Hebron is an extremely depressing town. Apart from East Jerusalem, it is the only Palestinian town on the West Bank under direct Israeli occupation. The town's centre is partitioned into an Israeli zone and a zone under Palestinian Authority administration. Both of these have substantial Palestinian majorities, but the Israeli sector is blessed by the presence of a couple of hundred Israeli settlers. These settlers are heavily armed, and are in turn protected by a large contingent of Israeli troops. In their sector, they typically occupy the upper stories of buildings, and are famed for their tendency to throw rubbish down on Palestinians making their way through the streets below.
The Israeli settlers in Hebron belong to the most hard-line section of Israeli society. Their most famous scion is perhaps Baruch Goldstein, who in 1994 made his way into a mosque during prayers and massacred 29 Palestinians before being overpowered and killed. Some argued at that stage that the Israeli government should have responded by evacuating his fellow settlers and then handing the entire town over to Palestinian administration. The Israeli government however demurred, leaving the settlers in place. This was perhaps the moment when people should have realised that the Oslo process would lead nowhere.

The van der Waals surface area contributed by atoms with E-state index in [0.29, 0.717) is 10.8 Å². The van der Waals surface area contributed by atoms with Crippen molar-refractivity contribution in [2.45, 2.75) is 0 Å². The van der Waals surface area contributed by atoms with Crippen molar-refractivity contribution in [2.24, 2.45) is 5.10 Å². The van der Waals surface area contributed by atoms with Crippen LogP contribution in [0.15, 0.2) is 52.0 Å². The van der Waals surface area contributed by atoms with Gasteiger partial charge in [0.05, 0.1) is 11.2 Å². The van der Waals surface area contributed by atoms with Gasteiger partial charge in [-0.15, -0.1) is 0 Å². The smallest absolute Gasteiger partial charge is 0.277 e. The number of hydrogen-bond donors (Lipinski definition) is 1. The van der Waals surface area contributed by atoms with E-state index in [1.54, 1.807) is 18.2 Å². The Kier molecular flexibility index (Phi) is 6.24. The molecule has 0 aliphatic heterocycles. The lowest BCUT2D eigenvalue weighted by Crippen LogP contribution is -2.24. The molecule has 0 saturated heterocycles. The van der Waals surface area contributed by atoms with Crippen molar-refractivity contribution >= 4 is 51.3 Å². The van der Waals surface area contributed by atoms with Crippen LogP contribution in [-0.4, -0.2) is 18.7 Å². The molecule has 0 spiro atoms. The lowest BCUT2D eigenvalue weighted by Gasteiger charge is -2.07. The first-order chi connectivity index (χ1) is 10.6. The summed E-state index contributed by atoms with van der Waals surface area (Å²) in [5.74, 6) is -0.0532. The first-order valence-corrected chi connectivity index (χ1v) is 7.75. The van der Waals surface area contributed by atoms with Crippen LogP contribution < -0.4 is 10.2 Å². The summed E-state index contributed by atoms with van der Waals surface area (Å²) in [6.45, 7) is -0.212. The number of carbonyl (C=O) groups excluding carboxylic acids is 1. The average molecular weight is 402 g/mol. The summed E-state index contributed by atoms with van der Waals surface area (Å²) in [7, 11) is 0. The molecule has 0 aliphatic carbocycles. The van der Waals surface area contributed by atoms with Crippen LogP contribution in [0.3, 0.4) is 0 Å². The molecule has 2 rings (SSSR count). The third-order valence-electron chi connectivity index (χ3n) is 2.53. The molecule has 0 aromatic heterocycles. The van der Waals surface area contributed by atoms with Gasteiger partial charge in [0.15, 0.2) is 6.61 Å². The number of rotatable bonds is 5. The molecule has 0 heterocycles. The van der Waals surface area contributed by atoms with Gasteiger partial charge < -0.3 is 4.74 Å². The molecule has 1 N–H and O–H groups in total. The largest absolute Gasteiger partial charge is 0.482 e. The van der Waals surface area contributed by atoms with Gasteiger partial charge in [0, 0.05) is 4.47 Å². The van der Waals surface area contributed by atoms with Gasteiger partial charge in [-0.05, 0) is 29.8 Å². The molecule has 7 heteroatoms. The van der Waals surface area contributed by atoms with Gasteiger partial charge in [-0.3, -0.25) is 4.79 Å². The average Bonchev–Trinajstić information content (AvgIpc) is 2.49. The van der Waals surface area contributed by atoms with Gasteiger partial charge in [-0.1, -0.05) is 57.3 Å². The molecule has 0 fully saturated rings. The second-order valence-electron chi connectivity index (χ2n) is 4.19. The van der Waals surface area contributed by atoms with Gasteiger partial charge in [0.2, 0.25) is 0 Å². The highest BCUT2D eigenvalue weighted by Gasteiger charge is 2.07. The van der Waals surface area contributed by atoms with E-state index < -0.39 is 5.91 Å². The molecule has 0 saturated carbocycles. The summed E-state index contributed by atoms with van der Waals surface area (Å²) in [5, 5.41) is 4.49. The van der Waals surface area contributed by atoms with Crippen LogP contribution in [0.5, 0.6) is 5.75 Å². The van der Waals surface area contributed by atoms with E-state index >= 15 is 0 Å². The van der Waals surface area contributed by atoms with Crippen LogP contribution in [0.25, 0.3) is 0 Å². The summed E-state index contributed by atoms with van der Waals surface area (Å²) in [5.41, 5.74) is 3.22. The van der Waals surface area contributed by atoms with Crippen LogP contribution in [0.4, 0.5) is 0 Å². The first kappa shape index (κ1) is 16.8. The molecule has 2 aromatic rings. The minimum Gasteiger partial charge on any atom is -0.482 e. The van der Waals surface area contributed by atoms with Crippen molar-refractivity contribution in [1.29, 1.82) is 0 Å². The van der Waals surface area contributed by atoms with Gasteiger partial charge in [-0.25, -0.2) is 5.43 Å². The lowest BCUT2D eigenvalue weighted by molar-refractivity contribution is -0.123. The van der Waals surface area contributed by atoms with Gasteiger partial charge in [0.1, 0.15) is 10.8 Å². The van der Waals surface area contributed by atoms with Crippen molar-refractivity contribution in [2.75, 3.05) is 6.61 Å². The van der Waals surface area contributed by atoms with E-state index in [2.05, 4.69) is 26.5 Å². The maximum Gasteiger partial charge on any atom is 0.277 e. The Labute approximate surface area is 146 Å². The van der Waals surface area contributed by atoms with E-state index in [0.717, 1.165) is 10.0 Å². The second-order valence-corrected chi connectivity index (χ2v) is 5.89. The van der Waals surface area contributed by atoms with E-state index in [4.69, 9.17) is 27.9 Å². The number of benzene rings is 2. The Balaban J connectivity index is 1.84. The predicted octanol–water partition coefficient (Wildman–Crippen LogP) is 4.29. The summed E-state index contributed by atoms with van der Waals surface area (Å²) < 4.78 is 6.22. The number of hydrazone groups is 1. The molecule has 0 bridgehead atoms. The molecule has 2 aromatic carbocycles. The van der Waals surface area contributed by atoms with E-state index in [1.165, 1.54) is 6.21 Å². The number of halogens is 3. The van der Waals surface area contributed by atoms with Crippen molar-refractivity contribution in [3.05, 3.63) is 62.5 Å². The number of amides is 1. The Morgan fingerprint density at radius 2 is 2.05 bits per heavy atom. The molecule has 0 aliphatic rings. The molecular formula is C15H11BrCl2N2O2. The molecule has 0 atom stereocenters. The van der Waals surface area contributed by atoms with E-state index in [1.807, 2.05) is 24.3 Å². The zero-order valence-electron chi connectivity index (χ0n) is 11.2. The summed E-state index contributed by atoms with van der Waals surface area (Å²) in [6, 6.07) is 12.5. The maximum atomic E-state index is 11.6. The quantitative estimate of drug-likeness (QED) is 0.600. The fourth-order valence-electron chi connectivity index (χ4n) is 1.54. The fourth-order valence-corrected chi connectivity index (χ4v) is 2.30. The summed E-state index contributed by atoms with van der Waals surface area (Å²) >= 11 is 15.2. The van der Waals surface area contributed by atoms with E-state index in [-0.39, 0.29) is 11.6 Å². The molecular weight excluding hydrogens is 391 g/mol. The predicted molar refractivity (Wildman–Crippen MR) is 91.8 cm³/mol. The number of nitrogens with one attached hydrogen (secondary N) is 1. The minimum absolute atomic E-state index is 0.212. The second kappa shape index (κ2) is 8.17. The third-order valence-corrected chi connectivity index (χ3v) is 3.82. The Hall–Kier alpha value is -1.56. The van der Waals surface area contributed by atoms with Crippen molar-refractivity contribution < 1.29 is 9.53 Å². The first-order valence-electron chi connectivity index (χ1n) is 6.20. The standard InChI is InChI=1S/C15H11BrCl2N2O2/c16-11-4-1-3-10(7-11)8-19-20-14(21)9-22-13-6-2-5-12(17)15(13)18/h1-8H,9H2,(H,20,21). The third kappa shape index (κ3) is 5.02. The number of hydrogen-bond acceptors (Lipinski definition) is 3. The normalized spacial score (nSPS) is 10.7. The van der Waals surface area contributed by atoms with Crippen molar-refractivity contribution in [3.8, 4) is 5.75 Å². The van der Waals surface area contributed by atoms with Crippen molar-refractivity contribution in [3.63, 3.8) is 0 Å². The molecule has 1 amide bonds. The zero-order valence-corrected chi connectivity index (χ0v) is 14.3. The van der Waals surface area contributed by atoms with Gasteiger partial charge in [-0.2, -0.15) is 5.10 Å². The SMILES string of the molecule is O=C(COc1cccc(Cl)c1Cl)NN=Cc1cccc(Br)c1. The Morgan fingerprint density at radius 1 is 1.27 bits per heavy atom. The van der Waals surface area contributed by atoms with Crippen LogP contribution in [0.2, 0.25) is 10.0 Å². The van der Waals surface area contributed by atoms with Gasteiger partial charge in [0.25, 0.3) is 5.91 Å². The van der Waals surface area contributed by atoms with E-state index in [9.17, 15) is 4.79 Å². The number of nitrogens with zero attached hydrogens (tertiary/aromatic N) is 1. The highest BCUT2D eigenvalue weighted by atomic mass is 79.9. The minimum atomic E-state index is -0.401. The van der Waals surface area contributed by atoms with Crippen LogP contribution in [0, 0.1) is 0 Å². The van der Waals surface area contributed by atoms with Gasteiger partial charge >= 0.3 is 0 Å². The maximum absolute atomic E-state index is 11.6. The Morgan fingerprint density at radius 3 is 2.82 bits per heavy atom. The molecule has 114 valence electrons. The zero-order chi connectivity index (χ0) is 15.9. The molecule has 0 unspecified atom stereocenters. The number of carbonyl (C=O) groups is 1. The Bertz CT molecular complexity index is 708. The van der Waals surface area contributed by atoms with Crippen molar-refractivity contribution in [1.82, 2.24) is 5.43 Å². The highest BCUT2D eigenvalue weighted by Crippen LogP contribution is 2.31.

Israel's West Bank settlers are often religious nutters who claim a divine right to live anywhere in Biblical Israel. This is true of the Hebron settlers, but they also cite another justification for their presence in the town. Before the foundation of the state of Israel, Hebron also had a Jewish presence. In the British mandate period, increasing Jewish immigration to Palestine from those committed to political Zionism led to increasing tension. In 1929 in Hebron, many of the local Palestinians turned on their Jewish fellows. Many were killed (others survived, thanks to being sheltered by Palestinian neighbours and friends). The town remained unsafe for Jews until it was conquered by Israeli troops in 1967. The Hebron settlers claim that they are recreating the Jewish community that lived there before the riots.
One ironic feature of all this is that the actual Jewish survivors of the Hebron riots are far less solidly behind the settlers than one might imagine. It seems as though many of them back then were religiously Jewish but culturally Palestinian, often actively anti-Zionist in political outlook. Many of them and their descendants have retained something of this outlook, identifying more with the Palestinians in Hebron than with the Israeli settlers. While one would think that many would relish the opportunity to return to their ancestral home, a view expressed by many is that they could not return to Hebron until a just settlement with the Palestinians has been reached.
Long shadow of 1929 Hebron massacre (BBC)
Hebron Jews' offspring divided over city's fate (Jerusalem Post)